UMVA Members David Wade, Renuka O’Connell, Lee Chisholm, Anne Strout, David Allen and Sandra Beck on Regionalism

above: David Wade, “Sumi”, archival pigment print,                16 x 21″,  2012

David Wade

What Maine Means To Me

I think every artist is influenced by their environment and choose to be where they feel most inspired and free to create. Maine’s empty open spaces and shorelines do that for me… I like to work alone with my camera, with no fixed preconceptions, and let the natural landscape talk to me and tell me what to do… Maine is one of those perfect places to escape to and leave behind all the noise and confusion of daily existence …

David Wade, “Study in Green”, archival pigment print, 15 x20”

The energy of the landscape at the shore’s edge where the water, air and land all meet is extremely powerful and primal territory, and it calls me…

David Wade, “Swirlin’ Seaweed”, archival pigment print, 12 x12

It is where I can stand at the edge of creation and look upon it in awe… where I can recharge my batteries, make my art, and refresh my soul…

David Wade, “Octopus’ Garden”, archival pigment print, 15 x20”, 2014

 

Renuka O’Connell

I find that being in Maine definitely influences my art. It gives me a chance in this rapidly changing world to stop and reflect on the human experience, while being nourished by its peaceful yet powerful surroundings.

Renuka O’Connell, “Mourning I”, casein, 37” x 27”

I have been on an amazing journey spent with women artists who I have created and co-created with to make our environment open enough to express deepest longings. We strive to know what is going on in the world, we respond to it, we delve into making art to reveal our authentic selves. We ask the questions of what we need in our daily lives to grow our art. So I would say that innovation or provincial is a matter of the artist’s personnel perspective. Nature will never fail the human experience unless we rob it of it’s resources.

Renuka O’Connell, “Boothbay Intersects”, mixed media, 28”x 36”

Through our art we can advance ideals of living free and equal, of always having clean water, air and food for everyone; as well as freedom of expression.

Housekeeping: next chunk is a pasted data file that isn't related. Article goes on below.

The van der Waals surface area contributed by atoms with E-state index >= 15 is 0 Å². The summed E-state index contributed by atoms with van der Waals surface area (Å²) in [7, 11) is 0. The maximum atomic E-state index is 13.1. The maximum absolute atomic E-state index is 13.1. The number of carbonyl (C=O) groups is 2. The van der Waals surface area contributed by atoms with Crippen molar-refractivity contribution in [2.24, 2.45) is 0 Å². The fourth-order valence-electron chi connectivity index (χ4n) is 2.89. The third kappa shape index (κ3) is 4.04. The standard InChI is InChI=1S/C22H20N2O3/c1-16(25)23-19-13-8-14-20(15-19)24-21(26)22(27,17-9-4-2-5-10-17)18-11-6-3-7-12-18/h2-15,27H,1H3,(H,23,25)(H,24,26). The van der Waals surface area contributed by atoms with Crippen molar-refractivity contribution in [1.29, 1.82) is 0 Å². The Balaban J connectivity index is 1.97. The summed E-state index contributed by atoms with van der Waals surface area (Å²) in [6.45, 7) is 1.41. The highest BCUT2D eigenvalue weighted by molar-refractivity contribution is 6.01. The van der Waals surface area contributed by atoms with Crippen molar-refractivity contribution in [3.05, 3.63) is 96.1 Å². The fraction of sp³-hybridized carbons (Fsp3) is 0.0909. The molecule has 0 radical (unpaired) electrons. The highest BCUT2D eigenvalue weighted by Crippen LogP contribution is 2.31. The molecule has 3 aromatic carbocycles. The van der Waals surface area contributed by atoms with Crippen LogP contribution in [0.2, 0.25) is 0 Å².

Renuka O’Connell, “Mourning II”, casein, 38” x 46”

 

Lee Chisholm

Lee Chisholm, “Clammers”
Lee Chisholm, “Rockweed and Sea”
Lee Chisholm, “Harbor Reflections”

 

Anne Strout

I am a Maine artist, loving the land, the sea, the freedom; grateful each and every day for all that Maine offers.

Anne Strout, “We Hold Up the Sky”, encaustic, 12”x24”

My artistic focus, however, is often miles away from here. Much of my art is about daily struggles, human connections and global issues that confront us all. I usually paint the challenges that face us in our complex world. Working alone in a rural studio, sometimes, it is just too much!!

Anne Strout, “Global Warming Conversation”, encaustic, 20”x 10”
Anne Strout, “Waiting”, encaustic, 13”x16”

Then I re-center myself by painting Maine trees, Maine waters, Maine skies. Thank you, dear Maine. You give me the strength to carry on.

 

David Allen

Maine Regionalism

I identify as a Maine artist because this is where I am from, and where I have decided to make my home and earn a living. My family has been here for generations: they worked in logging, agriculture, and in Maine’s once-thriving mills and factories. My art is informed and influenced by this history, and I consider it to be a continuation and expression of this living narrative.

David Allen, “A Days Work”, mixed media collage on panel, 30 x 24 in.
David Allen, “Wooden Ships”, mixed media collage on panel, 18 x 24 in.

I understand there is a long history of art tied to the landscape of the Maine coast, but I grew up in central Maine, and many of my childhood experiences revolved around trips to remote areas up north on lakes and streams. That said, I sometimes have a hard time relating to much of the coastal landscape paintings I see saturating local galleries because they do not speak to the Maine I know. That’s not to say these are not valid expressions of Maine’s beauty. But I do worry that their pervasiveness, and the tendency of the market to cater to what most easily sells to tourists, might limit other expressions out there, and it may be the only Maine most people will ever know.

David Allen, “Timber”, mixed media collage on panel, 30 x 24 in.
David Allen, “Granite Quarry”, mixed media collage on panel, 8.25 x 18.25 in.

This submission contains excerpts from my solo exhibition The Gravity of Place, which utilized historic Maine photographs in collage to depict various industries and labor that once thrived in Maine.

 

Sandra Beck

I have lived in or visited every state except Alaska, as well as traveled in 52 countries – including Peru, Australia, Russia, Bolivia and Nepal. Everywhere I go, I absorb the local culture, and tastes of it inevitably appear in my artwork. Portland, Maine has rubbed off on me artistically by inspiring and encouraging me to be more spontaneous, abstract, whimsical, courageous and not so oriented or driven toward academic perfection. I am grateful for this particular inspiration, as I am extremely appreciative of other influences, for example Islamic Art, from the several months I lived in Pakistan, and visited India and Turkey.

Sandra Beck, “Family Portrait” Pencil, and Ink on wood, 2017
Sandra Beck, “Still the Long Road Remains” 2017, Pencil, Ink on Wood
Sandra Beck, “Some Connections Never Happen” 2017, pencil, watercolor and ink on paper

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